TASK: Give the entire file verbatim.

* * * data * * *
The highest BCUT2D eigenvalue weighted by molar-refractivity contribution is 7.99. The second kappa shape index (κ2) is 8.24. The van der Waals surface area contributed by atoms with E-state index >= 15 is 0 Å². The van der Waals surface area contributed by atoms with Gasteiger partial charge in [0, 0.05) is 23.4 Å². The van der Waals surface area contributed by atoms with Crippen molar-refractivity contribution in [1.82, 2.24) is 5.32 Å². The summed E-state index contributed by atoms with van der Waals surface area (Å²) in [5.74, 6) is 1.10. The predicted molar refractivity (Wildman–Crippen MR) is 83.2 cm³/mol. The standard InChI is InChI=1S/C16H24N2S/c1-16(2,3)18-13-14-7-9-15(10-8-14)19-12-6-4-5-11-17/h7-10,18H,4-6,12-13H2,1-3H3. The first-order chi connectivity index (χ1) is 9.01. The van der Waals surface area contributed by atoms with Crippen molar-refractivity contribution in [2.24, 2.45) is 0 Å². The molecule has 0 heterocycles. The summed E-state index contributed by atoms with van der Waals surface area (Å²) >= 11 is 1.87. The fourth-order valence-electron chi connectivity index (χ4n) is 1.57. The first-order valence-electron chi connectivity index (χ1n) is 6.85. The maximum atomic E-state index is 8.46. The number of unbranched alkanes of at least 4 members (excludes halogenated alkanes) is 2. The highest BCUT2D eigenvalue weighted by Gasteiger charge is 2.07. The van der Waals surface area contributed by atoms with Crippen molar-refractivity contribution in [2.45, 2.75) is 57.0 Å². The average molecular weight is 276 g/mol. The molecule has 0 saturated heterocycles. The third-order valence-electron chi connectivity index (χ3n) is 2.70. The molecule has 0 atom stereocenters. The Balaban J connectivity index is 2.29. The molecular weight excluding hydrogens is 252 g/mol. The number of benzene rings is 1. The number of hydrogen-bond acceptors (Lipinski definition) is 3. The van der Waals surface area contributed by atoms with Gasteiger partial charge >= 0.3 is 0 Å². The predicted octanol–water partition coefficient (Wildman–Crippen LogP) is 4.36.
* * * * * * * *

The highest BCUT2D eigenvalue weighted by molar-refractivity contribution is 7.99. The second kappa shape index (κ2) is 8.24. The van der Waals surface area contributed by atoms with E-state index >= 15 is 0 Å². The van der Waals surface area contributed by atoms with Gasteiger partial charge in [0, 0.05) is 23.4 Å². The van der Waals surface area contributed by atoms with Crippen molar-refractivity contribution in [1.82, 2.24) is 5.32 Å². The summed E-state index contributed by atoms with van der Waals surface area (Å²) in [5.74, 6) is 1.10. The predicted molar refractivity (Wildman–Crippen MR) is 83.2 cm³/mol. The standard InChI is InChI=1S/C16H24N2S/c1-16(2,3)18-13-14-7-9-15(10-8-14)19-12-6-4-5-11-17/h7-10,18H,4-6,12-13H2,1-3H3. The first-order chi connectivity index (χ1) is 9.01. The van der Waals surface area contributed by atoms with Crippen molar-refractivity contribution in [2.24, 2.45) is 0 Å². The molecule has 0 heterocycles. The summed E-state index contributed by atoms with van der Waals surface area (Å²) >= 11 is 1.87. The fourth-order valence-electron chi connectivity index (χ4n) is 1.57. The first-order valence-electron chi connectivity index (χ1n) is 6.85. The maximum atomic E-state index is 8.46. The number of unbranched alkanes of at least 4 members (excludes halogenated alkanes) is 2. The highest BCUT2D eigenvalue weighted by Gasteiger charge is 2.07. The van der Waals surface area contributed by atoms with Crippen molar-refractivity contribution in [2.45, 2.75) is 57.0 Å². The average molecular weight is 276 g/mol. The molecule has 0 saturated heterocycles. The third-order valence-electron chi connectivity index (χ3n) is 2.70. The molecule has 0 atom stereocenters. The Balaban J connectivity index is 2.29. The molecular weight excluding hydrogens is 252 g/mol. The number of benzene rings is 1. The number of hydrogen-bond acceptors (Lipinski definition) is 3. The van der Waals surface area contributed by atoms with Gasteiger partial charge >= 0.3 is 0 Å². The predicted octanol–water partition coefficient (Wildman–Crippen LogP) is 4.36.